Good old honest John has once again shown how bad many of the stated MPG claims are.
Drivers are facing a new cost-of-motoring crisis, with the new VED (road tax) system and misleading fuel economy figures adding more than £1000 to the long-term running costs of Britain’s best-selling cars, according to new research from HonestJohn.co.uk.
The consumer motoring website analysed 118,000 Real MPG fuel reports submitted by real world UK drivers and found that, on average, a car uses 24% more fuel than it should, while the gap between the laboratory figures and those obtained under real world driving conditions is at its widest point ever, with just 1 in 10 hitting the official MPG.
As a result, British motorists are unwittingly using an estimated 2970 million extra litres of petrol and an additional 2609 million litres of diesel every year, which produces 13.8 million tonnes of CO2 that could have been prevented from entering the atmosphere if cars achieved their official economy. This means that, while average CO2 emissions for cars have been falling on paper, in the real world they have remained largely stable.
The Government’s new road tax rules from 1 April has also increased the squeeze on motorists by adding more than £500 to the long-term running costs of Britain’s most-popular cars, which means even a small and efficient hatchback will now require a significant amount of money to fuel and tax. For example, from 1 April, the UK’s best-selling car – the Ford Fiesta 1.0 EcoBoost 100PS petrol – now costs £5173 to fuel and tax over four years, which is £1372 more than its official fuel economy figures suggest.
The BMW X5 is the UK’s worst performing car for Real MPG, achieving 66.9 per cent of its advertised fuel economy, followed by the Land Rover Discovery Sport and Audi A4 with a respective 67.5 and 68.3 per cent. The Volvo XC90 (68.5%) and Fiat 500X (69.6%) complete the list of bottom five cars on sale right now for real world economy.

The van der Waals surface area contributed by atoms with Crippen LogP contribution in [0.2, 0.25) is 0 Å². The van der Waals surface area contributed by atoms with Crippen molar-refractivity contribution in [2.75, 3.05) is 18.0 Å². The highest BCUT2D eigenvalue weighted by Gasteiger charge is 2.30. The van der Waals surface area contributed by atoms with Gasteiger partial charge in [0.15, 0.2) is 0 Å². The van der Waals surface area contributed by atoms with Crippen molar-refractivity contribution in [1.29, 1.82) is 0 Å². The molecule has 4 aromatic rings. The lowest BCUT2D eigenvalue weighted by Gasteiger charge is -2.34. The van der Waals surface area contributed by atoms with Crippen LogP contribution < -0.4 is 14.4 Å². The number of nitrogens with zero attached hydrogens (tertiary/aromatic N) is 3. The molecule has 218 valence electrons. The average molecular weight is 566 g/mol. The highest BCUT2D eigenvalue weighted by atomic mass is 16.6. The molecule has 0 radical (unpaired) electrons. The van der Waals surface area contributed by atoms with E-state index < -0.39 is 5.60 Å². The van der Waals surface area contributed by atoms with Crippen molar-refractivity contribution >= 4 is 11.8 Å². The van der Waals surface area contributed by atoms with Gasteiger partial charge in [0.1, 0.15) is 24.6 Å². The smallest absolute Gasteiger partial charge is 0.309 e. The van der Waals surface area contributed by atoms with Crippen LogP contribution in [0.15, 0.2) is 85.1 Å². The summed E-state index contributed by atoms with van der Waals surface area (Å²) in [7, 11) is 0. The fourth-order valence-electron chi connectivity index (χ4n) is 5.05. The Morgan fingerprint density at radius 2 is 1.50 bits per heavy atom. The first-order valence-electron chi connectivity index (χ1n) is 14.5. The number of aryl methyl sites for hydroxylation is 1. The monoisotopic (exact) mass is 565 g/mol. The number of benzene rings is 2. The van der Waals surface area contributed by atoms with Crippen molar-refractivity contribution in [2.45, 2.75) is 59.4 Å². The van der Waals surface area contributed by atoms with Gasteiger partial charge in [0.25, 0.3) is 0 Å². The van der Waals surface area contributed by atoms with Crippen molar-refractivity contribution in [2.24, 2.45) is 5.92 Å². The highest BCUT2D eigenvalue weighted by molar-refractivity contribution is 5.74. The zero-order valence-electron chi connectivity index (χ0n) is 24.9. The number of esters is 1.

Real MPG was launched in 2011 after HonestJohn.co.uk received thousands of complaints from readers that their cars could not match the ‘official’ EC fuel economy figures. Published at www.HonestJohn.co.uk/realmpg, Real MPG invites motorists to submit how many miles their cars actually do to the gallon, covering all major makes and models. Unlike official (laboratory tested) fuel consumption figures, Real MPG gives real life comparative data and allows car owners and buyers to see how much on-the-road fuel a vehicle really uses.
One of the reasons new cars have performed increasingly poorly is because, since 2015, car manufacturers have been fined by the EC if the corporate average CO2 emissions of their cars exceeds 130g/km according to MPG and CO2 laboratory tests. To avoid the fines, vehicles are increasingly optimised for the laboratory test at the expense of reality.
From September 2017, the NEDC (New European Driving Cycle) test for new cars will be replaced with the Worldwide Harmonised Light Vehicles Test Procedure (WLTP). However, while the WLTP should be more reflective of real world driving conditions, it will still be laboratory-based.
Or better still stick with a pure EV and charge at home.